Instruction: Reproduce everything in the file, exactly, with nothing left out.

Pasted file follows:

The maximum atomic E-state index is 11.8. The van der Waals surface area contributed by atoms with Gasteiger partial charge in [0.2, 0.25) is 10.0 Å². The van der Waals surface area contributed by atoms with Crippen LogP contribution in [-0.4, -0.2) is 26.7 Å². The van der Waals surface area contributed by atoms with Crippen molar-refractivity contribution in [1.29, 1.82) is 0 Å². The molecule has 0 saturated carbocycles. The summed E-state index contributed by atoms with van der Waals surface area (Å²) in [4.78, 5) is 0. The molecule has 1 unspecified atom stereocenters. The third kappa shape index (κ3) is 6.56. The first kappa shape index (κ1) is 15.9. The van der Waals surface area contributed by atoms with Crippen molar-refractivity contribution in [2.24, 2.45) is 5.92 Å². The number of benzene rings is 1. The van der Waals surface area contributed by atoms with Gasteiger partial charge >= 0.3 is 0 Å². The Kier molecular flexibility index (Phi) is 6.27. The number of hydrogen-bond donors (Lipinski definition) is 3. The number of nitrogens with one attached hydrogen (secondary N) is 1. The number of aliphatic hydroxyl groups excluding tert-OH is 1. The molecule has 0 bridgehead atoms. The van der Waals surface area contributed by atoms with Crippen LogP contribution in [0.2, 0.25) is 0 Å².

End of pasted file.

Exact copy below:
The maximum atomic E-state index is 11.8. The van der Waals surface area contributed by atoms with Gasteiger partial charge in [0.2, 0.25) is 10.0 Å². The van der Waals surface area contributed by atoms with Crippen LogP contribution in [-0.4, -0.2) is 26.7 Å². The van der Waals surface area contributed by atoms with Crippen molar-refractivity contribution in [1.29, 1.82) is 0 Å². The molecule has 0 saturated carbocycles. The summed E-state index contributed by atoms with van der Waals surface area (Å²) in [4.78, 5) is 0. The molecule has 1 unspecified atom stereocenters. The third kappa shape index (κ3) is 6.56. The first kappa shape index (κ1) is 15.9. The van der Waals surface area contributed by atoms with Crippen molar-refractivity contribution in [2.24, 2.45) is 5.92 Å². The number of benzene rings is 1. The van der Waals surface area contributed by atoms with Gasteiger partial charge >= 0.3 is 0 Å². The Kier molecular flexibility index (Phi) is 6.27. The number of hydrogen-bond donors (Lipinski definition) is 3. The number of nitrogens with one attached hydrogen (secondary N) is 1. The number of aliphatic hydroxyl groups excluding tert-OH is 1. The molecule has 0 bridgehead atoms. The van der Waals surface area contributed by atoms with Crippen LogP contribution in [0.2, 0.25) is 0 Å².